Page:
How will the support contribute to building educationally powerful relationships with parents, whānau/family, hapu, iwi, and community?

Implementation of Reading Recovery in schools includes the establishment of effective, learning-focused, home-school engagement from the time a learner enters the intervention (at six years of age). An effective home-school partnership established at the beginning of a learner's schooling can have positive, long-term impacts on family/whānau-school relationships.

Fidelity elements (small groups, one on one, timing)

Reading Recovery tutors work with training groups of approximately 12-15 teachers. In subsequent years groups of trained teachers may be approximately 15 in size. 

Teachers must work with a minimum of four learners at any one time throughout their year of training. In subsequent years the number of learners is determined by each school.

How is support monitored and measured in terms of outcomes?

In the year of Reading Recovery teacher training:

  • Each teacher keeps detailed records of learner progress through lesson records, writing vocabulary charts and daily Running Records and weekly graphs of the learner’s text level progress. The Observation Survey (Clay) is used as an identification tool for developing the initial teaching activities, and as the final check at the end of the learners’ series of lessons. This is recorded by each school and monitored by the Reading Recovery Tutors. 
  • Each teacher updates graphs of text level progress at each fortnightly training session for monitoring by the Reading Recovery Tutors.
  • National Reading Recovery collects the achievement details of all learners taught by a teacher in training.

All schools:

  • Schools complete an electronic data entry of the progress, achievement and final outcome annually for each of their Reading Recovery learners for the Ministry of Education research division which publishes an annual report.
  • Teachers maintain an on-going progress and achievement graph at each of the sessions they attend and this is monitored by the Reading Recovery Tutors.

What needs to be sustained?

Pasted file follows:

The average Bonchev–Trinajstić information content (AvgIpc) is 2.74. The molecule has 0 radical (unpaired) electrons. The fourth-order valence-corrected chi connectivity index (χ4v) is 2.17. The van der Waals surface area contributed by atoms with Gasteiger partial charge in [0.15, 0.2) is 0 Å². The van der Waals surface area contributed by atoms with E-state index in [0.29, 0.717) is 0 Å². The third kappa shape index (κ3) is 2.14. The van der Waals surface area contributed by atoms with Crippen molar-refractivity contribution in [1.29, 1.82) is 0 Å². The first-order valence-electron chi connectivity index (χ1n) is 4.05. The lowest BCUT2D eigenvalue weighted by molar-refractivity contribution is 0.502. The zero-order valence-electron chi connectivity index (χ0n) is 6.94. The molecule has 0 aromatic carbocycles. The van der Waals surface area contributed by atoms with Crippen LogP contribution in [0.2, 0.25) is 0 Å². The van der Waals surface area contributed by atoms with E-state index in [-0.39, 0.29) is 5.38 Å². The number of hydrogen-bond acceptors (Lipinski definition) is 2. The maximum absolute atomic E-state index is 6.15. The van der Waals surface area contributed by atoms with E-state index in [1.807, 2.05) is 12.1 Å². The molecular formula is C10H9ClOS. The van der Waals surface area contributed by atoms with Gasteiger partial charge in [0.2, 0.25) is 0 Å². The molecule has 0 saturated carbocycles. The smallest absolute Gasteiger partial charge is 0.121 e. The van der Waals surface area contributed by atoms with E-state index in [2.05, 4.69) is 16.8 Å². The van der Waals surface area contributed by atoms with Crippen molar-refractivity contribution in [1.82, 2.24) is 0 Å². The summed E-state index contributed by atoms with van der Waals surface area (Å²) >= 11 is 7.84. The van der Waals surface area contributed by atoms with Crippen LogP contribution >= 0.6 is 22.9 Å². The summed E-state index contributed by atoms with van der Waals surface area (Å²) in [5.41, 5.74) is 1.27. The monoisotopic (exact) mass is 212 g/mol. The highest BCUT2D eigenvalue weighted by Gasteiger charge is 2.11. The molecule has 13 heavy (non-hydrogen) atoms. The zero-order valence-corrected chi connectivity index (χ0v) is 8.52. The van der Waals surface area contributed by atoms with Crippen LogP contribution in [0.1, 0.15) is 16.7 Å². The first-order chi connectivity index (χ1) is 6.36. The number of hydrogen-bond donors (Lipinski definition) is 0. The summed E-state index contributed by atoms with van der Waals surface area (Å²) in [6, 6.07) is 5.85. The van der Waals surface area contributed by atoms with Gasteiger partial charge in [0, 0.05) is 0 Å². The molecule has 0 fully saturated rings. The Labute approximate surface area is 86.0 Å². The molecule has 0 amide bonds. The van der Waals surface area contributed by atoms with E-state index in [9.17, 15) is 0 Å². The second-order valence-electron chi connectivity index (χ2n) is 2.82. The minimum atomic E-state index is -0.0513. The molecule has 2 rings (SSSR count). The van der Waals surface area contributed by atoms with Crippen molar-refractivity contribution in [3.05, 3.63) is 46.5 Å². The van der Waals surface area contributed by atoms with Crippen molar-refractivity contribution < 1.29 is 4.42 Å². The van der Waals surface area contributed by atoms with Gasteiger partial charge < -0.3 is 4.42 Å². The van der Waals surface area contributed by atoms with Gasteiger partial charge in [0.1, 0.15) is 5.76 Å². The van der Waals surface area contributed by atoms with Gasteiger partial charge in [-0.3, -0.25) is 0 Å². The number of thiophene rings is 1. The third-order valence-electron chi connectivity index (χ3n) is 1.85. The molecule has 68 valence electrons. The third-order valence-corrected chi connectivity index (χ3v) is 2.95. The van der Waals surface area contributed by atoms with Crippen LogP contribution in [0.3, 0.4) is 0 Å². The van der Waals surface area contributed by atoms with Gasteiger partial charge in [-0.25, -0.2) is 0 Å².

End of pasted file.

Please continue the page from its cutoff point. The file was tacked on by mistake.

• An immediate, effective, and responsive early intervention for learners struggling to establish effective literacy processes.
  • Highly intensive, effective training and support for Reading Recovery teachers.
  • A nationally led Reading Recovery approach that ensures consistently high quality practice and implementation across the country.

Roles and responsibilities for the support

What are the conditions for successful delivery?

Provider

National Reading Recovery will ensure that Reading Recovery tutors are knowledgeable and experienced personnel. The tutors provide for consistency of practice and ongoing support and training for teachers.

School

Schools need to ensure that:

  • there is highly effective classroom and school wide literacy teaching is supported by a range of integrated interventions, of which Reading Recovery is a key component
  • they select only experienced, knowledgeable teachers with proven success teaching at a junior level for Reading Recovery training
  • they supplement MOE funding sufficiently to allow full implementation within their school (all learners who need Reading Recovery receive it)
  • they select the lowest achievers as close as possible to the completion of 40 weeks of schooling (6 years of age) regardless of potential, absences, ethnicity or other factors
  • they address all additional issues through effective school systems such as, vision and hearing checking, absences
  • Reading Recovery principles are upheld: daily half hour individual instruction, teachers attending all training and support sessions
  • they sustain the monitoring of the learners’ ongoing literacy progress.

System/MoE

The MoE will:

  • support schools through the allocation of teacher resource to facilitate full implementation
  • administer the allocation of FTEs
  • work with universities to facilitate and strengthen the work of National Reading Recovery and Reading Recovery tutors
  • work with the University of Auckland and National Reading Recovery to select high quality candidates for tutor training
  • support Reading Recovery to ensure that the trademarked Reading Recovery Guidelines are adhered to.

Updated on: 15 Sep 2016

System of support

Identifying learning needs. Resource selector. Impact of changed practices. Designing learning for school context. Integrated system of support for students. Achievement information triggers response.